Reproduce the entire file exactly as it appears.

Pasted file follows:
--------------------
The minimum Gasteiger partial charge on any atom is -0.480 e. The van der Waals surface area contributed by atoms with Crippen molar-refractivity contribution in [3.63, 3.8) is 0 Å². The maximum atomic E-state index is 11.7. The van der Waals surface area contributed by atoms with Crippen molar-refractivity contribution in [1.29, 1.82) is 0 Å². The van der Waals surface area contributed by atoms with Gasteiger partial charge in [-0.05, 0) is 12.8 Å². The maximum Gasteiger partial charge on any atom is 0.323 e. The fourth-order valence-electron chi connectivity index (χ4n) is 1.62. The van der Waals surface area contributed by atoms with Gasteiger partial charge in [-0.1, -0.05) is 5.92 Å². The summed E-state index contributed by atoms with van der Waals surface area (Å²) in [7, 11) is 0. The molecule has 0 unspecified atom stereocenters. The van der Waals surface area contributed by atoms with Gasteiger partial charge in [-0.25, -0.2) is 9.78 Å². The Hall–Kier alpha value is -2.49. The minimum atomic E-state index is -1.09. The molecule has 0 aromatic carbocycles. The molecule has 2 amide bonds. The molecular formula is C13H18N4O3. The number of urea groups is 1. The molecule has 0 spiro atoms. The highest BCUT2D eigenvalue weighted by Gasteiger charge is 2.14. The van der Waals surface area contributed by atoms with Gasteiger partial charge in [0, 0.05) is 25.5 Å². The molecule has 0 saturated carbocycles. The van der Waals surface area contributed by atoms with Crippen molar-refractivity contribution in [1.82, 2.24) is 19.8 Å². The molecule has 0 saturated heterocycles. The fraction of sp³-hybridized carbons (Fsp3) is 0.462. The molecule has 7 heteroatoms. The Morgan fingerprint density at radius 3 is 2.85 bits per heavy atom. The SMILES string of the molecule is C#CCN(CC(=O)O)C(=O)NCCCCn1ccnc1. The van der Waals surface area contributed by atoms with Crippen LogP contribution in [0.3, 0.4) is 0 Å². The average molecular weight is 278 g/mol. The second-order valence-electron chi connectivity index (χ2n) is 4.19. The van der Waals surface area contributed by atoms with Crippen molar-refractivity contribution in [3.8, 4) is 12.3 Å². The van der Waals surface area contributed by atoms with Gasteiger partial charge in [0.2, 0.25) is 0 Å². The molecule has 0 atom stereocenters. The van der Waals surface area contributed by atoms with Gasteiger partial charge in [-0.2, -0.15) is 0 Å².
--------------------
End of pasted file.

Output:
The minimum Gasteiger partial charge on any atom is -0.480 e. The van der Waals surface area contributed by atoms with Crippen molar-refractivity contribution in [3.63, 3.8) is 0 Å². The maximum atomic E-state index is 11.7. The van der Waals surface area contributed by atoms with Crippen molar-refractivity contribution in [1.29, 1.82) is 0 Å². The van der Waals surface area contributed by atoms with Gasteiger partial charge in [-0.05, 0) is 12.8 Å². The maximum Gasteiger partial charge on any atom is 0.323 e. The fourth-order valence-electron chi connectivity index (χ4n) is 1.62. The van der Waals surface area contributed by atoms with Gasteiger partial charge in [-0.1, -0.05) is 5.92 Å². The summed E-state index contributed by atoms with van der Waals surface area (Å²) in [7, 11) is 0. The molecule has 0 unspecified atom stereocenters. The van der Waals surface area contributed by atoms with Gasteiger partial charge in [-0.25, -0.2) is 9.78 Å². The Hall–Kier alpha value is -2.49. The minimum atomic E-state index is -1.09. The molecule has 0 aromatic carbocycles. The molecule has 2 amide bonds. The molecular formula is C13H18N4O3. The number of urea groups is 1. The molecule has 0 spiro atoms. The highest BCUT2D eigenvalue weighted by Gasteiger charge is 2.14. The van der Waals surface area contributed by atoms with Gasteiger partial charge in [0, 0.05) is 25.5 Å². The molecule has 0 saturated carbocycles. The van der Waals surface area contributed by atoms with Crippen molar-refractivity contribution in [1.82, 2.24) is 19.8 Å². The molecule has 0 saturated heterocycles. The fraction of sp³-hybridized carbons (Fsp3) is 0.462. The molecule has 7 heteroatoms. The Morgan fingerprint density at radius 3 is 2.85 bits per heavy atom. The SMILES string of the molecule is C#CCN(CC(=O)O)C(=O)NCCCCn1ccnc1. The van der Waals surface area contributed by atoms with Crippen LogP contribution in [0.3, 0.4) is 0 Å². The average molecular weight is 278 g/mol. The second-order valence-electron chi connectivity index (χ2n) is 4.19. The van der Waals surface area contributed by atoms with Crippen molar-refractivity contribution in [3.8, 4) is 12.3 Å². The van der Waals surface area contributed by atoms with Gasteiger partial charge in [0.2, 0.25) is 0 Å². The molecule has 0 atom stereocenters. The van der Waals surface area contributed by atoms with Gasteiger partial charge in [-0.2, -0.15) is 0 Å².